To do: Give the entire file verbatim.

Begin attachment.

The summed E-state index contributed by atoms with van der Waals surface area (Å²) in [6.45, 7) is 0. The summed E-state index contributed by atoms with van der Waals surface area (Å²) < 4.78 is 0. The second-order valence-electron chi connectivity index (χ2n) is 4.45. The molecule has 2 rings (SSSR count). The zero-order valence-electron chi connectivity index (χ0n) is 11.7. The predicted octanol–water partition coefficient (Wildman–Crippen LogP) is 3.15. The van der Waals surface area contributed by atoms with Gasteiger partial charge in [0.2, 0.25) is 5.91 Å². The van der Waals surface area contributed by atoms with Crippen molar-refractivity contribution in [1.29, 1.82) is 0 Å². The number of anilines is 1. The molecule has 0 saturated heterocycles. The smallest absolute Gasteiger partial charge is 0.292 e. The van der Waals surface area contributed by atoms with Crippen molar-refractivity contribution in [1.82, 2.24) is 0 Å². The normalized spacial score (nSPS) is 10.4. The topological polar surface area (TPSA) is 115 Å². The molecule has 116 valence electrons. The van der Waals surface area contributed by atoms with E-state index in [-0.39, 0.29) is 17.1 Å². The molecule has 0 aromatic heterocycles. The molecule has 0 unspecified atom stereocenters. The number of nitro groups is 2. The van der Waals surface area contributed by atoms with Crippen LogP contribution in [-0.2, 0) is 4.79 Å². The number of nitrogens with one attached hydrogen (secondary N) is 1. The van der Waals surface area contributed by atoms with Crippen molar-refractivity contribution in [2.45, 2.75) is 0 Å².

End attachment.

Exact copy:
The summed E-state index contributed by atoms with van der Waals surface area (Å²) in [6.45, 7) is 0. The summed E-state index contributed by atoms with van der Waals surface area (Å²) < 4.78 is 0. The second-order valence-electron chi connectivity index (χ2n) is 4.45. The molecule has 2 rings (SSSR count). The zero-order valence-electron chi connectivity index (χ0n) is 11.7. The predicted octanol–water partition coefficient (Wildman–Crippen LogP) is 3.15. The van der Waals surface area contributed by atoms with Gasteiger partial charge in [0.2, 0.25) is 5.91 Å². The van der Waals surface area contributed by atoms with Crippen molar-refractivity contribution in [1.29, 1.82) is 0 Å². The number of anilines is 1. The molecule has 0 saturated heterocycles. The smallest absolute Gasteiger partial charge is 0.292 e. The van der Waals surface area contributed by atoms with Crippen molar-refractivity contribution in [1.82, 2.24) is 0 Å². The normalized spacial score (nSPS) is 10.4. The topological polar surface area (TPSA) is 115 Å². The molecule has 116 valence electrons. The van der Waals surface area contributed by atoms with E-state index in [-0.39, 0.29) is 17.1 Å². The molecule has 0 aromatic heterocycles. The molecule has 0 unspecified atom stereocenters. The number of nitro groups is 2. The van der Waals surface area contributed by atoms with Crippen LogP contribution in [-0.2, 0) is 4.79 Å². The number of nitrogens with one attached hydrogen (secondary N) is 1. The van der Waals surface area contributed by atoms with Crippen molar-refractivity contribution in [2.45, 2.75) is 0 Å².